Is it true that a Guy Did a Scam of $1 Million by Selling Chuck E. Cheese Tokens as Bitcoins? You must have seen this news on Social media that a guy arrested in New York City who was allegedly selling altered Chuck E. Cheese tokens as bitcoins and many users on internet are praising him as “hero”.

As recently a report claims that he collected $1.1 million with the scam. Unfortunately there is no hero, and this whole story is phonier than Monopoly currency.

All reports regarding a man was arrested after making more than $1 million in a Bitcoin scam are “false”. And all that viral rumors that a New York man was selling Chuck E. Cheese tokens as bitcoins rooted from a notorious satire website.

Hoax Alert declared that the fake claim originated on Huzlers, an entertainment website known for making and posting fake news and fauxtire/satire.

An article on this website claimed that 36-year-old named Marlon Jensen was arrested after the NYPD exposed the cryptocurrency scam, which implicated by means of tainted tokens from the family entertainment company as “bitcoins.” It alleged:

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“A New York man has been arrested after he reportedly made over a million dollars selling Chuck E. Cheese tokens as Bitcoins on the streets.

Marlon Jensen, 36, was arrested a Sunday morning when NYPD stormed his home. NYPD received calls from the fraud victims that someone had sold them “Bitcoins”, only to find out there actually was no tangible bitcoin currency available. NYPD found $1.1 Million of cash inside Marlons home. According to police, Marlon had scratched off most of the Chuck E. Cheese engravements on the coins, and would write “B” on each coin with permanent marker.”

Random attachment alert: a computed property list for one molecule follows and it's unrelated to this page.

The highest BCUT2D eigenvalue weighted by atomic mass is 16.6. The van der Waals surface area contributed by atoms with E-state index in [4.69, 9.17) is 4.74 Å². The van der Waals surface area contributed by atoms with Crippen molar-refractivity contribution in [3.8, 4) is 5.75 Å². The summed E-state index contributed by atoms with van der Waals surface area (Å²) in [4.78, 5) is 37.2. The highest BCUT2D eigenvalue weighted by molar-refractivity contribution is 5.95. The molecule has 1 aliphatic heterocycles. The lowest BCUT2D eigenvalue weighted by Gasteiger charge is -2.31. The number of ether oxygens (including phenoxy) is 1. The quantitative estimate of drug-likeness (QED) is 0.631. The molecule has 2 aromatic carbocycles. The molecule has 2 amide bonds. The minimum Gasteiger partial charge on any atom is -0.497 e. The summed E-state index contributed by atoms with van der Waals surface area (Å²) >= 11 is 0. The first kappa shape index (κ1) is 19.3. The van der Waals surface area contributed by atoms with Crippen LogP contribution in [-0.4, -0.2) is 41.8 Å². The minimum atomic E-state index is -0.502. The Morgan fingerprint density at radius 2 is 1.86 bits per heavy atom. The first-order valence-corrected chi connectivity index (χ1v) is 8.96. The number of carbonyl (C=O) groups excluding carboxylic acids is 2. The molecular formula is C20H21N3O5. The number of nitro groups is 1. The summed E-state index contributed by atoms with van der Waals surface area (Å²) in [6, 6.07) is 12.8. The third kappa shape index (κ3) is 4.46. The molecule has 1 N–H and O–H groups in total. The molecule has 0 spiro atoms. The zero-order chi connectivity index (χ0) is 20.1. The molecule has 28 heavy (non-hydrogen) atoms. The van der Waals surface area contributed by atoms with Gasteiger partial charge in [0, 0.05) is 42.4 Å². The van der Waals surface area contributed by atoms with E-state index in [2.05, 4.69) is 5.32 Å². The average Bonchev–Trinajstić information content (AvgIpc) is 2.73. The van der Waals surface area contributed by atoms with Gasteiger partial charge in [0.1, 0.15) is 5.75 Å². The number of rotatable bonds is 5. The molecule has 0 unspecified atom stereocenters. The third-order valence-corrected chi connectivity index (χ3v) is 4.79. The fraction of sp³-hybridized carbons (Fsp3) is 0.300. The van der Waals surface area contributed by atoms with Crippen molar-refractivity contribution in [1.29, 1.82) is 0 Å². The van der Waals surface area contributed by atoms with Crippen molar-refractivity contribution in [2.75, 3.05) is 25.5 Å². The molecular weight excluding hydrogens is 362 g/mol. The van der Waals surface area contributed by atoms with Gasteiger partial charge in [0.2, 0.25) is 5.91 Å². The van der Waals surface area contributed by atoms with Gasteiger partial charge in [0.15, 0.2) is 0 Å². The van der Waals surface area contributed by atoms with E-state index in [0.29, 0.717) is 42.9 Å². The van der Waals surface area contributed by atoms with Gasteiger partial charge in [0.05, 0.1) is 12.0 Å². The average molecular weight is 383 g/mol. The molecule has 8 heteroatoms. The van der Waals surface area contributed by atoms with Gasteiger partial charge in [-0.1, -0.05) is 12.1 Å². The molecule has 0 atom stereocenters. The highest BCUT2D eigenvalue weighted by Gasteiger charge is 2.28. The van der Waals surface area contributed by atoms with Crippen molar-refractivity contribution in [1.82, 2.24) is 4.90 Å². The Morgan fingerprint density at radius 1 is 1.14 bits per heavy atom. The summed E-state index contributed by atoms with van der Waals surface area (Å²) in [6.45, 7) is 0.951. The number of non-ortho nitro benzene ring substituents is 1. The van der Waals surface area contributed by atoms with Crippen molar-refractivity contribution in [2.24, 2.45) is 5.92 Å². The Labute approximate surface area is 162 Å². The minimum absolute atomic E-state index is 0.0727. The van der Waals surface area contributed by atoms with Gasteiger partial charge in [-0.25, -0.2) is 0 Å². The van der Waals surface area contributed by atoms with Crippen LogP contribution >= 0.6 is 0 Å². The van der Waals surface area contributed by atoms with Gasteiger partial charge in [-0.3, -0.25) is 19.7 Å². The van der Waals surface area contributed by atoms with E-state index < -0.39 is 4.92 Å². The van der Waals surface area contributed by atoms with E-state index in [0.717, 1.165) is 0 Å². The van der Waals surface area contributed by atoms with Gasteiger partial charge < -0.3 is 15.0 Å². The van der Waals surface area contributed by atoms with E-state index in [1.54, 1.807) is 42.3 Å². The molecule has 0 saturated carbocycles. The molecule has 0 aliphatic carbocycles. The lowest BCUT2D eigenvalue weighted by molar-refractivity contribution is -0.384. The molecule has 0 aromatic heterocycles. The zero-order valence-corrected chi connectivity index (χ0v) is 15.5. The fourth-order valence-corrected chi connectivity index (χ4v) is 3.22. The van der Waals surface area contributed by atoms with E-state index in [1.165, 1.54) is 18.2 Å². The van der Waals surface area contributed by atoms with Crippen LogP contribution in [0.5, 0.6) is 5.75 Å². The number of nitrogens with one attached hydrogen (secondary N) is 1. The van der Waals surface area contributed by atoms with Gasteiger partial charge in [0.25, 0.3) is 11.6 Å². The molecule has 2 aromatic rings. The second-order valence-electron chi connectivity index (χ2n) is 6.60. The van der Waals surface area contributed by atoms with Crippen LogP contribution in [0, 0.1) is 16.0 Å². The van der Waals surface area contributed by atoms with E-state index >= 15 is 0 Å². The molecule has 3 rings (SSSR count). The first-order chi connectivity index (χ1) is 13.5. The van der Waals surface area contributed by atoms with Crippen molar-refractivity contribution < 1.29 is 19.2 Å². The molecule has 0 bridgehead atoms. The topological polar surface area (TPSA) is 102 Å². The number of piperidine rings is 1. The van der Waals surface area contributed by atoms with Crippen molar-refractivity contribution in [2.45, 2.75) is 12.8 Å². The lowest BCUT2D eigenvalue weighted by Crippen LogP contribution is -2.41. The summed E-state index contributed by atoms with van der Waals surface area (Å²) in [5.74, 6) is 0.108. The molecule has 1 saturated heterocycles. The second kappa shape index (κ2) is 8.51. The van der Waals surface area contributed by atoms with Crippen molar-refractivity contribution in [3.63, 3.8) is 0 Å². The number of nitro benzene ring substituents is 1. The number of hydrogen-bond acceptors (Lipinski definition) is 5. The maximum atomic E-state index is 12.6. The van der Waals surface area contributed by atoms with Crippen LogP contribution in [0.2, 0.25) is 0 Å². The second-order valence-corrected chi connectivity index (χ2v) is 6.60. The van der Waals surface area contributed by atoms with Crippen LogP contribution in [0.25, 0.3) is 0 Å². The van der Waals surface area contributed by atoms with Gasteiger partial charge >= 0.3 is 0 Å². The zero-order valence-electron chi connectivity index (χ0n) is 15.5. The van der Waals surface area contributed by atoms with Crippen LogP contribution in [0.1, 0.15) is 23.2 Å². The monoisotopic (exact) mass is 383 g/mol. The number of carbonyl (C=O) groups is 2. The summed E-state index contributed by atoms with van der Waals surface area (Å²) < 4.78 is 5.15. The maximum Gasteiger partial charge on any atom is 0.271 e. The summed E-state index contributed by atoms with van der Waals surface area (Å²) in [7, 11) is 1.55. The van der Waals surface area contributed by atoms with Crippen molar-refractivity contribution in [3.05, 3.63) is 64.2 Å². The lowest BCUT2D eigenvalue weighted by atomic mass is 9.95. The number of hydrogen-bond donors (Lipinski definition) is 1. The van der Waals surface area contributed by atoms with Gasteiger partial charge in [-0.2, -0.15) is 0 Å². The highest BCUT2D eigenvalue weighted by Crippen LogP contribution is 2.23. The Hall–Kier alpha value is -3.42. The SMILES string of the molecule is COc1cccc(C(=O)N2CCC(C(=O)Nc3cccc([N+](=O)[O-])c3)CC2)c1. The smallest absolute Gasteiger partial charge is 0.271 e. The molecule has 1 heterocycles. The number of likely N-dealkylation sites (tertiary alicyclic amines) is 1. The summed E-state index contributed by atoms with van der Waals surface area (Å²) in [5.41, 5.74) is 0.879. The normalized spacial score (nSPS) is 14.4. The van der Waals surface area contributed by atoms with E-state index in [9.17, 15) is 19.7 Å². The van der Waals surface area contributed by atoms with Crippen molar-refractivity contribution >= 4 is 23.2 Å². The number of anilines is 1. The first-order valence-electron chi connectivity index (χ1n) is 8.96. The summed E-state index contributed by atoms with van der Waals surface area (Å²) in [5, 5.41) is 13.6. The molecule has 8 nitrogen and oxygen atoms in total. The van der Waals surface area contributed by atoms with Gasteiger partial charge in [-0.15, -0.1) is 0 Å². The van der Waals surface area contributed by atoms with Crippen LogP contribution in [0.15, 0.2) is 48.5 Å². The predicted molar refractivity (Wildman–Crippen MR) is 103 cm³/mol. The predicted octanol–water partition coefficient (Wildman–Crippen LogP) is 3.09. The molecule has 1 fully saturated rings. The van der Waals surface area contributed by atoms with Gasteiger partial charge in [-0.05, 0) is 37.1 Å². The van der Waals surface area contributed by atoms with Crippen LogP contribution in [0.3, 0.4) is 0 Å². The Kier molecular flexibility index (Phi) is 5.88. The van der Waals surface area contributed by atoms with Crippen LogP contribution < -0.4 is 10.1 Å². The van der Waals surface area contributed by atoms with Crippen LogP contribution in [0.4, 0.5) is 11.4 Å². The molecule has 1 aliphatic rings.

On the other hand, the report is totally fabricated. Moreover, Chuck E. Cheese doesn’t even utilize their iconic tokens any longer (and that Bitcoin is a digital currency), Huzlers states in their provision that articles should not be taken seriously:

It is important to mention here that “” is the most notorious fauxtire & satire entertainment website globally. Anything trending on social media then you’ll find it here!

Although there is bounty of examples of Bitcoin scams, the Chuck E. Cheese token-related arrest is not one of them. So take a chill pill as this story is totally bogus and fake.


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